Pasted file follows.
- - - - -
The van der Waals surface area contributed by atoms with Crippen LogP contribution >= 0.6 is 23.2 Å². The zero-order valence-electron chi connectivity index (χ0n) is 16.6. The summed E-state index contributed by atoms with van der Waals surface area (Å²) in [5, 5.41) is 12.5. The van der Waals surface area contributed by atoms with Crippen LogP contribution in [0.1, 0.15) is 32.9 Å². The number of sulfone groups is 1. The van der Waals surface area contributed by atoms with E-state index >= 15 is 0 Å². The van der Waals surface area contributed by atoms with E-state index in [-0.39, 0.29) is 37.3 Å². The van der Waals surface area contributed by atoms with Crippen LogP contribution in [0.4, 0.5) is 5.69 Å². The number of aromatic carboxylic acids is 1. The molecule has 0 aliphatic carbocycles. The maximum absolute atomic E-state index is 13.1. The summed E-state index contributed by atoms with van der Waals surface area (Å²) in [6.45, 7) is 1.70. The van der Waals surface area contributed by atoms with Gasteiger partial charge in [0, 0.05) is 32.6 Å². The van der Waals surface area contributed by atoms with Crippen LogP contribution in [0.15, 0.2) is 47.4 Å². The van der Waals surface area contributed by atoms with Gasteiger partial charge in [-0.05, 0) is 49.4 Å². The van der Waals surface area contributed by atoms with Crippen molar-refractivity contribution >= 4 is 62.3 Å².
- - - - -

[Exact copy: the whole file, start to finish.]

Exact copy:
The van der Waals surface area contributed by atoms with Crippen LogP contribution >= 0.6 is 23.2 Å². The zero-order valence-electron chi connectivity index (χ0n) is 16.6. The summed E-state index contributed by atoms with van der Waals surface area (Å²) in [5, 5.41) is 12.5. The van der Waals surface area contributed by atoms with Crippen LogP contribution in [0.1, 0.15) is 32.9 Å². The number of sulfone groups is 1. The van der Waals surface area contributed by atoms with E-state index >= 15 is 0 Å². The van der Waals surface area contributed by atoms with E-state index in [-0.39, 0.29) is 37.3 Å². The van der Waals surface area contributed by atoms with Crippen LogP contribution in [0.4, 0.5) is 5.69 Å². The number of aromatic carboxylic acids is 1. The molecule has 0 aliphatic carbocycles. The maximum absolute atomic E-state index is 13.1. The summed E-state index contributed by atoms with van der Waals surface area (Å²) in [6.45, 7) is 1.70. The van der Waals surface area contributed by atoms with Gasteiger partial charge in [0, 0.05) is 32.6 Å². The van der Waals surface area contributed by atoms with Crippen LogP contribution in [0.15, 0.2) is 47.4 Å². The van der Waals surface area contributed by atoms with Gasteiger partial charge in [-0.05, 0) is 49.4 Å². The van der Waals surface area contributed by atoms with Crippen molar-refractivity contribution >= 4 is 62.3 Å².